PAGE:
This is the first of two posts I'll be adding today on PowerPoint ... because there are a few important gaps, I think, in what's available online about these topics.
Charting data in PowerPoint is a favorite Office subject of mine. Partly, because technically there's no such thing as charting data in PowerPoint (charts created directly in PowerPoint are actually created using an add-in application called 'Microsoft Graph') and partly because you might be able to do a lot more with PowerPoint charts than you thought possible.
You don't really need to know (or care) that PowerPoint charts are Microsoft Graph charts ... I mention this only so that you know that references throughout this article to PowerPoint charts and to Microsoft Graph both refer to charts created in PowerPoint.
It is possible to create most typical business charts directly in PowerPoint, and they're user-friendly, easy-to-edit, etc. One of the nicest things, of course, about creating your chart directly in PowerPoint is that charts are an automatic part of many pre-set layouts -- so keeping the size and proportion of your charts consistent for slide layout is a cinch. What's more, the first four data series automatically take on the last four colors in your presentation's active color scheme, so color-coordinating your charts with your presentation is virtually automatic.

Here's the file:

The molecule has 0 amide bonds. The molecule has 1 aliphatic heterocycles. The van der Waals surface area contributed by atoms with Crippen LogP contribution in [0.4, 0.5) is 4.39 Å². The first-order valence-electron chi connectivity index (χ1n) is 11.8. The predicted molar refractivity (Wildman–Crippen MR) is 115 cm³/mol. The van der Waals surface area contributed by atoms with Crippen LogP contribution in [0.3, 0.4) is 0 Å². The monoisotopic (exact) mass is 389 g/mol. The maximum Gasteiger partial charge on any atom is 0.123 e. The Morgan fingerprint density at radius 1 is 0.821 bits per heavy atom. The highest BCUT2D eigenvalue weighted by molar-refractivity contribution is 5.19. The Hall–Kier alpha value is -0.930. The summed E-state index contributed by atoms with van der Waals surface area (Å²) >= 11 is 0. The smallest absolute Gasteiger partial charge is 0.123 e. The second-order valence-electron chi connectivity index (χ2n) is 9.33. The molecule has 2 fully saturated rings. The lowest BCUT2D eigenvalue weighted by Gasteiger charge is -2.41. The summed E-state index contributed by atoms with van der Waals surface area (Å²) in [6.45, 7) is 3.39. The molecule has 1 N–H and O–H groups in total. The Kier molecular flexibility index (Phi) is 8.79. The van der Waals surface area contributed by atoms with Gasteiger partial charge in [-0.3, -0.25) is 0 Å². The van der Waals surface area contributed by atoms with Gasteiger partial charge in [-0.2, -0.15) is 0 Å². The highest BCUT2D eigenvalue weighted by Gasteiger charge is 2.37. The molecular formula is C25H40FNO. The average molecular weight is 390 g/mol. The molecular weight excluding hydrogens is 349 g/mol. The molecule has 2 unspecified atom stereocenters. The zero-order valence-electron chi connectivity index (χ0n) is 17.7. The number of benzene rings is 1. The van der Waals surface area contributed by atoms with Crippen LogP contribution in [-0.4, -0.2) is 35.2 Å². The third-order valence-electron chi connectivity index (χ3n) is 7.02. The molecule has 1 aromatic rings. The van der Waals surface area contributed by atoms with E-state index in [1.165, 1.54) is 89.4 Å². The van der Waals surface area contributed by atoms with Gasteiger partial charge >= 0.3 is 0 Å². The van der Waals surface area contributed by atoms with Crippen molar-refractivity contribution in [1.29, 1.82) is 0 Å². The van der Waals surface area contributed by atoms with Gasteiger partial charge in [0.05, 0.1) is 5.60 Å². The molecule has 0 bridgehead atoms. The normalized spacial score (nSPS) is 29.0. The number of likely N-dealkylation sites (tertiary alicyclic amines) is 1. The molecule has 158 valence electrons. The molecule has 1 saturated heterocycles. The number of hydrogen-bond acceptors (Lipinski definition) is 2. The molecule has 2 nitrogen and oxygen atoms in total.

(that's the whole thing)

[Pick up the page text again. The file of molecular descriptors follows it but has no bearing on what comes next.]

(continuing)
Here's the thing about PowerPoint charts: they don't have the power of Excel's dynamic number-crunching available to them, and they don't have as much flexibility as Excel charts ... but for most business charts you'll use in a PowerPoint presentation, they do have qualities that more than make up for it.
This article will give you some specific tips for charting data in PowerPoint, as well as some tips on when to use Excel vs. PowerPoint for the data charts you want to include in your presentation.
Before we get to formatting PowerPoint charts, when might you want to use Excel instead?
Document privacy is a hot topic these days. You can read about privacy-risk metadata in Office documents just about anywhere. While it's not nearly the complex subject many make it out to be ... it is an important consideration. I raise the subject here because, if you don't want electronic recipients of your PowerPoint file to have access to your chart's data, create the chart in Excel and paste it into PowerPoint as a picture instead of creating it directly in PowerPoint. That way, there's no live data available in your presentation file ... but you can still update and replace the chart from Excel if you need to when editing the presentation.